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Thursday, January 3, 2019 by The Press in Opinion

Let’s give the cold shoulder to song’s critics

I am sure you have heard the ruckus raised in early December 2018 when several radio stations and Canadian broadcaster, CBC Radio, decided to ban the traditional Christmastime song “Baby, It’s Cold Outside,” one of the more outlandish offshoots of the #MeToo movement.

After numerous complaints of censorship, including a highly visible campaign by Star Trek star William Shatner, CBC restored the song to its Christmas lineup, as did two of the four radio stations that initiated the ban.

The banning of the recording did not go over well. After days of backlash from outraged listeners, KOIT in San Francisco relented and returned the song to its holiday offerings.

I want to make it perfectly clear I support the ongoing efforts of women and men calling attention to sexual abuse, date-rape and bullying in the workplace.

Sometimes, however, even the best of intentions are misguided and get off track. I see this as one of these cases.

As with many nationwide controversies where something is banned or censored, interest soars.

As one news outlet said, the song “may be getting the cold shoulder from some listeners, but the uptick in sales and streaming shows that many people are still enjoying the holiday classic.”

As if it were making a statement, Sirius XM Radio played five versions of the song during a one-hour interval just before Christmas.

Of course, let’s not forget the curiosity factor. Some younger people who had never heard the song wanted to listen to the lyrics for themselves to see what all the hubbub was about.

I played the song for my grandson and his girlfriend, both 23, and they looked at each other, shrugged and wondered what all the fuss was about.

The song was written nearly 75 years ago by famed songwriter Frank Loesser, but it really caught on five years later when it was performed in the 1949 film “Neptune’s Daughter” starring swimming star Esther Williams and Latin heartthrob Ricardo Montalban.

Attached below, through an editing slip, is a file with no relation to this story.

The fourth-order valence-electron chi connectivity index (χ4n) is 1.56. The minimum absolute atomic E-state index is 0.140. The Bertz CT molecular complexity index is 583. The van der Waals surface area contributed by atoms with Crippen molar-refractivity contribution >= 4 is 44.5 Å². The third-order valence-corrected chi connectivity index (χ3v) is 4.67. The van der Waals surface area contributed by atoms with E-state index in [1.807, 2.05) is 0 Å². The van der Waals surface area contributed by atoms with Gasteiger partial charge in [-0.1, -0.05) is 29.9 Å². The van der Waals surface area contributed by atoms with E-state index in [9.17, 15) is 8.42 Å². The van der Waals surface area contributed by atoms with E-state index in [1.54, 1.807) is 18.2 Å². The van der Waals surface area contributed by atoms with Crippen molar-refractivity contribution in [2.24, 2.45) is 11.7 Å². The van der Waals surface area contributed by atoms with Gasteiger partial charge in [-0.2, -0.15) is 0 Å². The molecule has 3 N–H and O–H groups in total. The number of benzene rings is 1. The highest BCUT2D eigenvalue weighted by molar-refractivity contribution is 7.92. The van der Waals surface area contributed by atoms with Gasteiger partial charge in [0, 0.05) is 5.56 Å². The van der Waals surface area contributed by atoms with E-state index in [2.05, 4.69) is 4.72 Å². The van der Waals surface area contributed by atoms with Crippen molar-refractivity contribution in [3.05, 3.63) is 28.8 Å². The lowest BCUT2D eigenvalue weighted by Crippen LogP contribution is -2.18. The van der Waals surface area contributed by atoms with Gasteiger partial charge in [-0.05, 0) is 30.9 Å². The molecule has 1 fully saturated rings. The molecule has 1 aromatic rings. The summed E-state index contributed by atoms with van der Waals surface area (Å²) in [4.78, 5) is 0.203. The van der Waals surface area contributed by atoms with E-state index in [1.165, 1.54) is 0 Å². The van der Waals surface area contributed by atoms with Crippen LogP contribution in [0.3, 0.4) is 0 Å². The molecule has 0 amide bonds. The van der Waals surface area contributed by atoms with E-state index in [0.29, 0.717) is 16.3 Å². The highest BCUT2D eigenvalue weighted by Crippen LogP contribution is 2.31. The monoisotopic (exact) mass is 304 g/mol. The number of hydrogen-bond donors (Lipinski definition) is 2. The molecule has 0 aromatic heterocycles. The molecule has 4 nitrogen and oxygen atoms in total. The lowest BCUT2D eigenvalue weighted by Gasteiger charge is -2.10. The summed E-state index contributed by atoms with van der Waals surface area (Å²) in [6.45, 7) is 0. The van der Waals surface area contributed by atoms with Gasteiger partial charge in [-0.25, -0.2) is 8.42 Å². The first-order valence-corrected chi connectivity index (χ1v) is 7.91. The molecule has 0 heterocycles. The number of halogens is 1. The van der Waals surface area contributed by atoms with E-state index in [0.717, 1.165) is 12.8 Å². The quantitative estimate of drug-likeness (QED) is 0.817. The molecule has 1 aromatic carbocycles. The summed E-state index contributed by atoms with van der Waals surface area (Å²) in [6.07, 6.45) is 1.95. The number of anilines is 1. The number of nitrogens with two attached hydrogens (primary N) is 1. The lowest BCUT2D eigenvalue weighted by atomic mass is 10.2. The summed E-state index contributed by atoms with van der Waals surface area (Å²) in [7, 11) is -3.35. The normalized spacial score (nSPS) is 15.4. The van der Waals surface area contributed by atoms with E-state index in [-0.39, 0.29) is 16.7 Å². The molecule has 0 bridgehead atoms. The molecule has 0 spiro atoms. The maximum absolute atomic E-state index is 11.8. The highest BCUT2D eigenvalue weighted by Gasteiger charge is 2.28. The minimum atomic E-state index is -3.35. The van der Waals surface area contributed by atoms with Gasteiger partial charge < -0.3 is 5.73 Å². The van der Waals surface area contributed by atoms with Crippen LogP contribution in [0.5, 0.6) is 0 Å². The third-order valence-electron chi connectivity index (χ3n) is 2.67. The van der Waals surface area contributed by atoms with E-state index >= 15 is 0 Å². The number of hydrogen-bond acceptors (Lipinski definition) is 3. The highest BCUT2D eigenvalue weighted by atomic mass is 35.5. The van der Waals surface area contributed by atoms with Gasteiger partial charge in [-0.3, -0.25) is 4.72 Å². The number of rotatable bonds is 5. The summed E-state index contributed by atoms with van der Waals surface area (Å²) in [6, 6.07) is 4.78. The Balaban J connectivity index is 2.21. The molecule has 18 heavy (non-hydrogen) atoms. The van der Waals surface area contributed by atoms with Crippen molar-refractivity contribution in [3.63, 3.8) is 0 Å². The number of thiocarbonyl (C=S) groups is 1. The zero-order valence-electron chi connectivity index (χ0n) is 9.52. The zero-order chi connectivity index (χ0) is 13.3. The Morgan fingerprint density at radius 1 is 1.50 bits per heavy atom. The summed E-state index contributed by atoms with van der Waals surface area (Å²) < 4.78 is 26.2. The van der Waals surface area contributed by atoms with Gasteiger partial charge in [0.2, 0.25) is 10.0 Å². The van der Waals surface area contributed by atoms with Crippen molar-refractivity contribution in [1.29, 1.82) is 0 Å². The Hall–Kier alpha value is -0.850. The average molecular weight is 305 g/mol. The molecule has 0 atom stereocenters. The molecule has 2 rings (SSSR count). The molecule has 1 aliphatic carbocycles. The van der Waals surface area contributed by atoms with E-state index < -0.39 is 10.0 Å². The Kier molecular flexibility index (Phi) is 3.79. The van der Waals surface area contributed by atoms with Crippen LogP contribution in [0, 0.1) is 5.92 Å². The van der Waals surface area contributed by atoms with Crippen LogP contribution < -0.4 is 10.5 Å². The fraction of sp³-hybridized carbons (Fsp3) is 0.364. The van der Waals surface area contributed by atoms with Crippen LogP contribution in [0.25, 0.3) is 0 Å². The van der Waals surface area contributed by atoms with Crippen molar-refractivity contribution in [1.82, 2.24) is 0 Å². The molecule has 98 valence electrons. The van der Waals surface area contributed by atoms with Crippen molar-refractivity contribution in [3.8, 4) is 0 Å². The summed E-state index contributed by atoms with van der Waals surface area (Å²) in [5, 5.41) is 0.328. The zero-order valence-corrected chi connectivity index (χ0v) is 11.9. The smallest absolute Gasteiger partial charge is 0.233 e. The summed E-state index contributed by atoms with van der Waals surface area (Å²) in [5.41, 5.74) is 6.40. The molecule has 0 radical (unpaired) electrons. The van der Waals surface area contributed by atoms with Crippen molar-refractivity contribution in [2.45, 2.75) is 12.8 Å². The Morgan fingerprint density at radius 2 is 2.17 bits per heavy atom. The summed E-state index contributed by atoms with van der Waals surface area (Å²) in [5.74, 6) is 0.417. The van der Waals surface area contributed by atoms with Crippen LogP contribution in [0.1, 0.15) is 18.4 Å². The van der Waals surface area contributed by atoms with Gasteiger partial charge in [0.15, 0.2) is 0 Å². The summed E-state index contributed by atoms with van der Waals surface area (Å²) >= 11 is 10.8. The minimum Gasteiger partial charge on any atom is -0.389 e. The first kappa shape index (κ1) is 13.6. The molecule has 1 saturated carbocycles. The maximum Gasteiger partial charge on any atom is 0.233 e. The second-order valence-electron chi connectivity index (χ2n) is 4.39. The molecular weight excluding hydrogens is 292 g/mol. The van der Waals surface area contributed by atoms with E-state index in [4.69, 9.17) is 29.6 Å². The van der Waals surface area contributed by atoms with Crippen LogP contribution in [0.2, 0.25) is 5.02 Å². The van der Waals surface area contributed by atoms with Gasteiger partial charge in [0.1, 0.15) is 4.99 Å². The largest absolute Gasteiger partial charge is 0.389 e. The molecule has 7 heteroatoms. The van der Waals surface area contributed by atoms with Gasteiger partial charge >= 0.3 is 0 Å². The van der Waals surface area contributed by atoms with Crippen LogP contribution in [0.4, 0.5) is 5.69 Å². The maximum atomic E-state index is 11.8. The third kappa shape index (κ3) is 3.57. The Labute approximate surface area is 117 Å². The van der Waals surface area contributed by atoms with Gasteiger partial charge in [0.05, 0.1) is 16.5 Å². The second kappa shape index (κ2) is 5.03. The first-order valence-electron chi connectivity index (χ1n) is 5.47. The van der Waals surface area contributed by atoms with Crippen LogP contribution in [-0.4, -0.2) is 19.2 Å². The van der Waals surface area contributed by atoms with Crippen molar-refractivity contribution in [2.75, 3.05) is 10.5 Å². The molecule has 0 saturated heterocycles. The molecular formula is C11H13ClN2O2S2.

The song won that year’s Academy Award for best song in a motion picture.

One of the most popular versions was recorded in 1959 and was sung by Dean Martin and Marilyn Maxwell. Sales soared by 54 percent to 8.2 million streams in one week in December.

Responding to the controversy, Martin’s daughter, Deana, said her father “would be going insane” if he were alive and heard that the song was banned on some stations.

So what prompted this censorship? Executives at WDOK in Cleveland and KOIT in San Francisco said some listeners complained the song contained lyrics that sent the wrong message about consent.

The first time I heard the song as a teenager, I thought it was cute, a little on the flirty side with this back and forth over whether the woman should spend the night as her companion suggests out of concern for her safety or whether she should stick to the conventions of the day and go forth into that stormy, windy and snowy night.

She’s torn over what her parents, her sister, her maiden aunt and the neighbors would think if she stayed.

We never know for sure what she decided.

Let’s examine some of the lyrics in this duet — regular type is what the female sings. Parentheses represent the male rejoinders.

I really can’t stay (But baby it’s cold outside)

I’ve got to go away (But baby it’s cold outside)

My mother will start to worry (Beautiful, what’s your hurry?)

And father will be pacing the floor (Listen to the fireplace roar)

So, really, I’d better scurry (Beautiful, please don’t hurry)

Well, maybe just a half a drink more (Put some records on while I pour)

The neighbors might think … (Baby, it’s bad out there)

Say, what’s in this drink? (No cabs to be had out there)

Some complaints centered on the woman’s question of what was in the drink. In modern times, of course, the first thought is that the man spiked her drink, but back in the ’40s when the song was written, the question implies the drink is stronger than expected.

Later in the song, there is this exchange, which also brought complaints from some listeners:

I simply must go (But baby, it’s cold outside),

The answer is “no” (But baby, it’s cold outside).

The concern is that the woman has said “no,” but her companion keeps insisting that she should stay.

Some call “Baby, It’s Cold Outside” the “date-rape anthem,” while others roll their eyes and urge the critics to “get a life.”


Editor’s Note: Bruce Frassinelli is a former newspaper editor and currently a contributor to the opinion page of the TIMES NEWS, our sister daily paper.